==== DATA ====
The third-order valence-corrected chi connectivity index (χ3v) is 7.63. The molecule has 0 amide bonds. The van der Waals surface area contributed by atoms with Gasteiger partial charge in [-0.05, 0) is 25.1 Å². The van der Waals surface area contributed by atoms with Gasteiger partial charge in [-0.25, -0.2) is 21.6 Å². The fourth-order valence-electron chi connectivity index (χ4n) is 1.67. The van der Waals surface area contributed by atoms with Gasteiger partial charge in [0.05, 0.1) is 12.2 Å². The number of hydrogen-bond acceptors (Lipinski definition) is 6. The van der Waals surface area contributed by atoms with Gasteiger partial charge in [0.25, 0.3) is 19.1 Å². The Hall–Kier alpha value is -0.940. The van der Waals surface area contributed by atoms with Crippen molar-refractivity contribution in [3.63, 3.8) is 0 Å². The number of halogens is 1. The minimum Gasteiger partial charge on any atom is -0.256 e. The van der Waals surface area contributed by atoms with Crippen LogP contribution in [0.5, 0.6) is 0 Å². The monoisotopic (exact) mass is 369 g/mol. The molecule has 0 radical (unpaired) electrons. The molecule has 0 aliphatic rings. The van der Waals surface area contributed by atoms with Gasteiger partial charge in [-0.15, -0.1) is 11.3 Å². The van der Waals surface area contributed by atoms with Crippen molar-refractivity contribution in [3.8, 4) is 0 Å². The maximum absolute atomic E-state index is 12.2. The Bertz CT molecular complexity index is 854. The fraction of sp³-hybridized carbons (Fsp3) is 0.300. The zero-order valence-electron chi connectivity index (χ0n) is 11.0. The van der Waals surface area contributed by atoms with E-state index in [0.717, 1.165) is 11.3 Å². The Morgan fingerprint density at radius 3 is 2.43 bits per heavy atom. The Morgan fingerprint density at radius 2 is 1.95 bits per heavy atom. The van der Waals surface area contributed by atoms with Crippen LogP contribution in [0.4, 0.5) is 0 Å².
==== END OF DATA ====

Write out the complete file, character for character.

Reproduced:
The third-order valence-corrected chi connectivity index (χ3v) is 7.63. The molecule has 0 amide bonds. The van der Waals surface area contributed by atoms with Gasteiger partial charge in [-0.05, 0) is 25.1 Å². The van der Waals surface area contributed by atoms with Gasteiger partial charge in [-0.25, -0.2) is 21.6 Å². The fourth-order valence-electron chi connectivity index (χ4n) is 1.67. The van der Waals surface area contributed by atoms with Gasteiger partial charge in [0.05, 0.1) is 12.2 Å². The number of hydrogen-bond acceptors (Lipinski definition) is 6. The van der Waals surface area contributed by atoms with Gasteiger partial charge in [0.25, 0.3) is 19.1 Å². The Hall–Kier alpha value is -0.940. The van der Waals surface area contributed by atoms with Crippen molar-refractivity contribution in [3.63, 3.8) is 0 Å². The number of halogens is 1. The minimum Gasteiger partial charge on any atom is -0.256 e. The van der Waals surface area contributed by atoms with Crippen LogP contribution in [0.5, 0.6) is 0 Å². The monoisotopic (exact) mass is 369 g/mol. The molecule has 0 radical (unpaired) electrons. The molecule has 0 aliphatic rings. The van der Waals surface area contributed by atoms with Gasteiger partial charge in [-0.15, -0.1) is 11.3 Å². The van der Waals surface area contributed by atoms with Crippen molar-refractivity contribution in [3.8, 4) is 0 Å². The maximum absolute atomic E-state index is 12.2. The Bertz CT molecular complexity index is 854. The fraction of sp³-hybridized carbons (Fsp3) is 0.300. The zero-order valence-electron chi connectivity index (χ0n) is 11.0. The van der Waals surface area contributed by atoms with E-state index in [0.717, 1.165) is 11.3 Å². The Morgan fingerprint density at radius 3 is 2.43 bits per heavy atom. The Morgan fingerprint density at radius 2 is 1.95 bits per heavy atom. The van der Waals surface area contributed by atoms with Crippen LogP contribution in [0.4, 0.5) is 0 Å².